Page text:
Tag Info

Hot answers tagged

6

As with any and all XSS prevention: Don't build HTML from strings, especially not when those strings contain user-supplied values. jQuery has a convenient facility to build elements safely - you can pass in an object with properties: $("<li>", { id: taskID, text: localStorage.getItem(taskID) }).appendTo('#task'); In fact, I recommend that you ...


5

1. Kudos for using prepared statements! 2. Read below Overall this looks quite good from a security standpoint but you are most certainly going to run into issues by using htmlentities() everywhere. With your logic, if I want to use a password like ThisIsSo<Secu>r then your code is going to convert it to it to ThisIsSo&lt;Secu&gt;r so it ...


3

You need to loop over the arrays. $entries = array_map('htmlentities', $_POST['entries']); $username = htmlentities($_POST['username']); $message = array_map('htmlentities', $_POST['message']); or to include ENT_QUOTES you can use: $entries = array_map(function($x) { return htmlentities($x, ENT_QUOTES); }, $_POST['entries']); and similarly for ...


3

Unfortunately this isn't really possible. The reason that that doesn't work is because the error stops that script from executing, but doesn't stop all scripts on the page from executing. If you're trusting HTML input from the user, you're simply going to have XSS vulnerabilities, unless you try to parse their input and remove anything that could cause a ...


2

If you take a look at the Markdown specification (either the original syntax by Jon Gruber or CommonMark), you'll find that Markdown is not supposed to replace HTML. Its only goal is to make it easier to read the text you write. Since Markdown only covers a small subset of HTML tags, you can still use HTML code inline to create exactly what you want. In ...


2

Because strip_tags doesn't fix every possible abuse case. True, it fixes the worst offenders, but there are other cases, e.g. when inserting values back into <input> tags yourself, where the quotes can be broken out of. Consider: <input type="text" value="my string" /> If my string comes from some other data source that isn't XSS-protected, it ...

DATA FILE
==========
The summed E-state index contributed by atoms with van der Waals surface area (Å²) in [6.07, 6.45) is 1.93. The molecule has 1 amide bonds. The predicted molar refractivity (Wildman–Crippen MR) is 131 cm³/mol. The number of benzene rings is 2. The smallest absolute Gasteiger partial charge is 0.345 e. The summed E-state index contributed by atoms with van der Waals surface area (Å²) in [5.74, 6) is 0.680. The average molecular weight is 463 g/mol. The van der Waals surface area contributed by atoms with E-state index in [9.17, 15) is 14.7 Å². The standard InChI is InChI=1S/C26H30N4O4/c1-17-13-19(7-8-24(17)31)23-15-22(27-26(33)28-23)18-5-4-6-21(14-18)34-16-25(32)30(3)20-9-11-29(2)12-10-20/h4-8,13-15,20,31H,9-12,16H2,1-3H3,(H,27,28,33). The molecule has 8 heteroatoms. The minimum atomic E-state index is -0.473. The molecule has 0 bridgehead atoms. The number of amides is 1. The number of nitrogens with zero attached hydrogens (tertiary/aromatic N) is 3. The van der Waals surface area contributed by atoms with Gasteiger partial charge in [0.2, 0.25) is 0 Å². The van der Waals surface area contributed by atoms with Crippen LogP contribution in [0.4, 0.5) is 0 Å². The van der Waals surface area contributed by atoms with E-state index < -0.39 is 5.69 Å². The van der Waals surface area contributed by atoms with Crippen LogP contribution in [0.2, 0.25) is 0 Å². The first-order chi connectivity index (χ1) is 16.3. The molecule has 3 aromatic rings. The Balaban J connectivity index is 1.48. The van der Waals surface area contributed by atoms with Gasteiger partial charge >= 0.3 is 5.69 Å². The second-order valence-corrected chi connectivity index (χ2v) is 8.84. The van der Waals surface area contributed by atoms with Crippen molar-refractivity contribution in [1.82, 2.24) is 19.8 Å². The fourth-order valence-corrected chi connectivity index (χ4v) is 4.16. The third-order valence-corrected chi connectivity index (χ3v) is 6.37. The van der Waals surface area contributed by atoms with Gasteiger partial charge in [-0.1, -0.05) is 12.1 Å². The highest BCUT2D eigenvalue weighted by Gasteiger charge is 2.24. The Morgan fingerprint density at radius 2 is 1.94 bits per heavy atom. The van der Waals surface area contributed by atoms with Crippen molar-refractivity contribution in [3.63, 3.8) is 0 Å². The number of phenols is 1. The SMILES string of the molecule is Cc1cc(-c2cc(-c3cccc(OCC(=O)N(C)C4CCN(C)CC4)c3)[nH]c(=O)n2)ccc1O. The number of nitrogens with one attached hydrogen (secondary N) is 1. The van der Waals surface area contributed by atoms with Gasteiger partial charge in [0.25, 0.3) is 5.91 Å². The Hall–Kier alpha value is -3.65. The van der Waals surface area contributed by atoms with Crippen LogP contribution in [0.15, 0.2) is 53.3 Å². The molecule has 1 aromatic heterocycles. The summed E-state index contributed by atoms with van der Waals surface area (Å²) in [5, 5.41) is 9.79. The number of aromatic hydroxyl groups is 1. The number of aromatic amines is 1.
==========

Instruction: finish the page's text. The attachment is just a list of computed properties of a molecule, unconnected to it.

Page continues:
2

I am not going to get into what this does prevent, but I will address some of what it allows through. Let's say your filter takes a string, and returns a string with all of the < replaced with empty strings. Ignoring that you could mess up this implementation if you are not careful. If you inject un-trusted data into html attributes or javascript ...


2

You'll need to break out your copy of Netscape 4 to reproduce it. Newer versions of Netscape (and every other browser) do not allow that use of the & operator.


2

For this, I would use the bleach module - documentation here Bleach takes care of sanitizing your HTML tags and HTML-escaping the "unsafe" tags. Here's a sample program illustrating how you might use bleach: #!/usr/bin/env python from bs4 import BeautifulSoup import bleach def sanitizeHTML(value): soup = ...


2

It depends on where the injection goes. Here is an example of XSS without the forbidden characters: Let's say a page receives a picture file name and displays it, and does not encode the quote character: https://contoso.com/displaypic?source=111.jpg <img src="111.jpg"></img> If you access this URL, you have yourself XSS: ...


1

Potentially Dangerous HTML Tags: While not an exhaustive list, the following commonly used HTML tags could allow a malicious user to inject script code: <applet> <body> <embed> <frame> <script> <frameset> <html> <iframe> <img> <style> <layer> <link> <ilayer> <meta> ...


1

If you want to prevent 'javascript:' protocol links, you can check with a regular expression that ensures that only http: https: or a relative url is used. It is best to white-list the allowed protocols rather than prevent forbidden ones. The encodeURIComponent function is for adding parameters to the query string of the URI which is not what I think you ...